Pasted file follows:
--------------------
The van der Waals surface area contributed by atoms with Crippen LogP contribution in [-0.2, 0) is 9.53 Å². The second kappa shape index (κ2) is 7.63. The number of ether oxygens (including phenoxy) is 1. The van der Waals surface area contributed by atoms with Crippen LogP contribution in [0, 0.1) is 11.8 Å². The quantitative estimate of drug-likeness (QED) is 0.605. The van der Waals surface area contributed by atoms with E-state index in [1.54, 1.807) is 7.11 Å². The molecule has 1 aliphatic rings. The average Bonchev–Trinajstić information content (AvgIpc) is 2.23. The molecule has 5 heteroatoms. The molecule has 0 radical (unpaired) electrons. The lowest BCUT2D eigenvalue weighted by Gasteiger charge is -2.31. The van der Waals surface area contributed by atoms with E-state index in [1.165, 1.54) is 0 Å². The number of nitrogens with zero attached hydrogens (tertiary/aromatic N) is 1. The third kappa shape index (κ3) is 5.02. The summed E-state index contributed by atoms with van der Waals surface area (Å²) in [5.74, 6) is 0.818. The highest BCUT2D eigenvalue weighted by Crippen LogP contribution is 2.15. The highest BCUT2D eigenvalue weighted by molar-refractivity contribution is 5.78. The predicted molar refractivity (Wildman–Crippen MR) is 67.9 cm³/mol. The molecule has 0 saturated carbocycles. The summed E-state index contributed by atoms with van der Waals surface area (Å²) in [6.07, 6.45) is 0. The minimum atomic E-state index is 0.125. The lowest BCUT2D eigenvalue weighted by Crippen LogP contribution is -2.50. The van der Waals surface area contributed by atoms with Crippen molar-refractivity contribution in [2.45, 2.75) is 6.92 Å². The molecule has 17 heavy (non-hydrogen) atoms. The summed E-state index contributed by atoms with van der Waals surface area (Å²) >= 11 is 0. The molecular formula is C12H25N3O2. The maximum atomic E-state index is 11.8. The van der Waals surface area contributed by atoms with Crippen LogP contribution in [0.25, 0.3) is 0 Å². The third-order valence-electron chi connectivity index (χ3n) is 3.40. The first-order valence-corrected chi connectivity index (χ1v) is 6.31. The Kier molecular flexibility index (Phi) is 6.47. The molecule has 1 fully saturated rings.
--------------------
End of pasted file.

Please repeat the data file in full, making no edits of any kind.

The van der Waals surface area contributed by atoms with Crippen LogP contribution in [-0.2, 0) is 9.53 Å². The second kappa shape index (κ2) is 7.63. The number of ether oxygens (including phenoxy) is 1. The van der Waals surface area contributed by atoms with Crippen LogP contribution in [0, 0.1) is 11.8 Å². The quantitative estimate of drug-likeness (QED) is 0.605. The van der Waals surface area contributed by atoms with E-state index in [1.54, 1.807) is 7.11 Å². The molecule has 1 aliphatic rings. The average Bonchev–Trinajstić information content (AvgIpc) is 2.23. The molecule has 5 heteroatoms. The molecule has 0 radical (unpaired) electrons. The lowest BCUT2D eigenvalue weighted by Gasteiger charge is -2.31. The van der Waals surface area contributed by atoms with E-state index in [1.165, 1.54) is 0 Å². The number of nitrogens with zero attached hydrogens (tertiary/aromatic N) is 1. The third kappa shape index (κ3) is 5.02. The summed E-state index contributed by atoms with van der Waals surface area (Å²) in [5.74, 6) is 0.818. The highest BCUT2D eigenvalue weighted by Crippen LogP contribution is 2.15. The highest BCUT2D eigenvalue weighted by molar-refractivity contribution is 5.78. The predicted molar refractivity (Wildman–Crippen MR) is 67.9 cm³/mol. The molecule has 0 saturated carbocycles. The summed E-state index contributed by atoms with van der Waals surface area (Å²) in [6.07, 6.45) is 0. The minimum atomic E-state index is 0.125. The lowest BCUT2D eigenvalue weighted by Crippen LogP contribution is -2.50. The van der Waals surface area contributed by atoms with Crippen molar-refractivity contribution in [2.45, 2.75) is 6.92 Å². The molecule has 17 heavy (non-hydrogen) atoms. The summed E-state index contributed by atoms with van der Waals surface area (Å²) >= 11 is 0. The molecular formula is C12H25N3O2. The maximum atomic E-state index is 11.8. The van der Waals surface area contributed by atoms with Crippen LogP contribution in [0.25, 0.3) is 0 Å². The third-order valence-electron chi connectivity index (χ3n) is 3.40. The first-order valence-corrected chi connectivity index (χ1v) is 6.31. The Kier molecular flexibility index (Phi) is 6.47. The molecule has 1 fully saturated rings.